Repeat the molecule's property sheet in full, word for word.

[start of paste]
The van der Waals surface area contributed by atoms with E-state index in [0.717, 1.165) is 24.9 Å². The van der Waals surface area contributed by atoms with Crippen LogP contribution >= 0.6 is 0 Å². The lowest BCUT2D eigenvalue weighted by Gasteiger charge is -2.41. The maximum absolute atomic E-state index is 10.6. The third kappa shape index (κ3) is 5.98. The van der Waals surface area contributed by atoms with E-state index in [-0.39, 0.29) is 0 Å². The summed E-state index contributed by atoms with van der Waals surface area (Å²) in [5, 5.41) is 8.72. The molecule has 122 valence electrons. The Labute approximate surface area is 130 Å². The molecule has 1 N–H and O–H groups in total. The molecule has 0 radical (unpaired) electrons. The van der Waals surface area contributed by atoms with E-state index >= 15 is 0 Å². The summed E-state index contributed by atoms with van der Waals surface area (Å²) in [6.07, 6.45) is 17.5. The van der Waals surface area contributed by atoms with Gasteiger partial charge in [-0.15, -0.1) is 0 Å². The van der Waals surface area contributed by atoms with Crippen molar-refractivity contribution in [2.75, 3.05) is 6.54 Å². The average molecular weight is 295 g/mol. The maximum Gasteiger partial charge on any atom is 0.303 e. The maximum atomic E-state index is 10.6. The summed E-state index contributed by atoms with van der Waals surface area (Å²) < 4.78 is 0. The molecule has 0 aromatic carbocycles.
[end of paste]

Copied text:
The van der Waals surface area contributed by atoms with E-state index in [0.717, 1.165) is 24.9 Å². The van der Waals surface area contributed by atoms with Crippen LogP contribution >= 0.6 is 0 Å². The lowest BCUT2D eigenvalue weighted by Gasteiger charge is -2.41. The maximum absolute atomic E-state index is 10.6. The third kappa shape index (κ3) is 5.98. The van der Waals surface area contributed by atoms with E-state index in [-0.39, 0.29) is 0 Å². The summed E-state index contributed by atoms with van der Waals surface area (Å²) in [5, 5.41) is 8.72. The molecule has 122 valence electrons. The Labute approximate surface area is 130 Å². The molecule has 1 N–H and O–H groups in total. The molecule has 0 radical (unpaired) electrons. The van der Waals surface area contributed by atoms with E-state index >= 15 is 0 Å². The summed E-state index contributed by atoms with van der Waals surface area (Å²) in [6.07, 6.45) is 17.5. The van der Waals surface area contributed by atoms with Gasteiger partial charge in [-0.15, -0.1) is 0 Å². The van der Waals surface area contributed by atoms with Crippen molar-refractivity contribution in [2.75, 3.05) is 6.54 Å². The average molecular weight is 295 g/mol. The maximum Gasteiger partial charge on any atom is 0.303 e. The maximum atomic E-state index is 10.6. The summed E-state index contributed by atoms with van der Waals surface area (Å²) < 4.78 is 0. The molecule has 0 aromatic carbocycles.